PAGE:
The White House earlier this year granted large employers a one-year reprieve from having to offer health insurance coverage to their employees. Then last week, President Obama asked insurance companies to reverse their cancellation of millions of individual and small business insurance policies that don’t meet the new Obamacare standards, to belatedly make good on his promise that Americans who liked their old policies could keep them.
This raises the question: Can postponement of the individual mandate – arguably the most controversial facet of the Affordable Care Act – be far behind?
The requirement that uninsured Americans either buy coverage through the new government markets or pay a tax penalty has been a sore point with GOP critics since enactment of the legislation in 2010. Now many prominent Senate Democrats are agitating for a delay because of the large numbers of people who have been thwarted from enrolling for new policies on HealthCare.gov.
The individual mandate was an important concession to the insurance industry to put added pressure on people to sign up for new policies. Ample analysis shows that far fewer Americans – particularly young and healthy people – would sign up for insurance without the penalty, resulting in much higher premiums for the older and sicker people who do purchase coverage.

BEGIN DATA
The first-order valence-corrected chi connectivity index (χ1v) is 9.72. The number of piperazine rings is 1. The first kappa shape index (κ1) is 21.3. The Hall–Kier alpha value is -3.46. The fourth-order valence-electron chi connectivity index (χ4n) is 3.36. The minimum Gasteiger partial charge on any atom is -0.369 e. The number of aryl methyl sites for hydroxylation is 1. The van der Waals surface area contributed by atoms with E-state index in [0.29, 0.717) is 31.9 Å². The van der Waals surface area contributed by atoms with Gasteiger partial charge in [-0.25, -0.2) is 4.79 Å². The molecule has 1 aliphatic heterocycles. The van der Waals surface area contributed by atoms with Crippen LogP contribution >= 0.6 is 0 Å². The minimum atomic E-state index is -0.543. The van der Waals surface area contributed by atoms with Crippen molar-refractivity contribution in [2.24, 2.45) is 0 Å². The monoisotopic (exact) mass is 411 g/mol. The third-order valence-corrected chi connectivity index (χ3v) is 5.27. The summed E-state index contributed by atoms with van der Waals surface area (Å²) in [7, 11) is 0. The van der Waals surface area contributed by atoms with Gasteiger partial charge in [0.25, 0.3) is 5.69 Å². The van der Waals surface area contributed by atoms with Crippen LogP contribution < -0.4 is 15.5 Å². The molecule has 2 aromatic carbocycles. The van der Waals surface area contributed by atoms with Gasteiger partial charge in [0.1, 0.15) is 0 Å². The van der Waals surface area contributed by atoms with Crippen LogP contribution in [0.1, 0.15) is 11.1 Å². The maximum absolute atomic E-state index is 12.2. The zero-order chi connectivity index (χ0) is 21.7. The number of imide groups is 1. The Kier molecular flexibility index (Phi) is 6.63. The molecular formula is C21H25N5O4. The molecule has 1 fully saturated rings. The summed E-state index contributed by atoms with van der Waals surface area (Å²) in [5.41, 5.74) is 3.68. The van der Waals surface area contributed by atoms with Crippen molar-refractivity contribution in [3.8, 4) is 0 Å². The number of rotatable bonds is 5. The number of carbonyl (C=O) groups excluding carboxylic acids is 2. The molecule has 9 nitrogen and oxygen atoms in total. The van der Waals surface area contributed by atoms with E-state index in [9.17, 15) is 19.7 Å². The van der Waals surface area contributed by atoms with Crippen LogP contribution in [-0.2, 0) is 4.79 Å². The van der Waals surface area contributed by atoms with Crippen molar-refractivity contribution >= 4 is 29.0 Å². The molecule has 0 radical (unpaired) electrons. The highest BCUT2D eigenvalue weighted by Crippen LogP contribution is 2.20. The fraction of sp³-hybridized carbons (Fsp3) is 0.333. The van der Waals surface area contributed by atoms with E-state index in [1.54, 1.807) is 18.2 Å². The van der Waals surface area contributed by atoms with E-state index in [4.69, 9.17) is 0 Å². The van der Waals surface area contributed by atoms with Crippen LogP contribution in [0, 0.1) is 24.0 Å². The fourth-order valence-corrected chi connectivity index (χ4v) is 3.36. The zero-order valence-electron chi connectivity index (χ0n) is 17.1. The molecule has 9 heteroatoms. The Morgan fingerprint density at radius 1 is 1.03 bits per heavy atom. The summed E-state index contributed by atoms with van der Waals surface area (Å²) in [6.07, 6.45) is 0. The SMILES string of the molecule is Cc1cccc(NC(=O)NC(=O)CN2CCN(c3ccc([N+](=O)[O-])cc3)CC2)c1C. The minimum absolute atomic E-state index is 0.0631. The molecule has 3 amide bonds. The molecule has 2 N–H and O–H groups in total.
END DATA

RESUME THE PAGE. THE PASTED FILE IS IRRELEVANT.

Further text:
Obama and other administration officials have promised that the “vast majority” of Americans will be able to sign up for coverage with relative ease starting next month after a government-applied “tech surge” does away with most of the bugs. But that promise rings hollow – especially in light of a Washington Post report last weekend that the administration will consider the online marketplace a success if 80 percent of users can buy health care plans online.
So if one in five people has trouble purchasing policies on HealthCare.gov beginning next month, the White House will still consider that a success. It will be hard for Obama to argue for keeping the individual mandate and penalties in light of that standard – especially given the public outrage over the troubled rollout and insurance policy cancellations.
Approval at New Low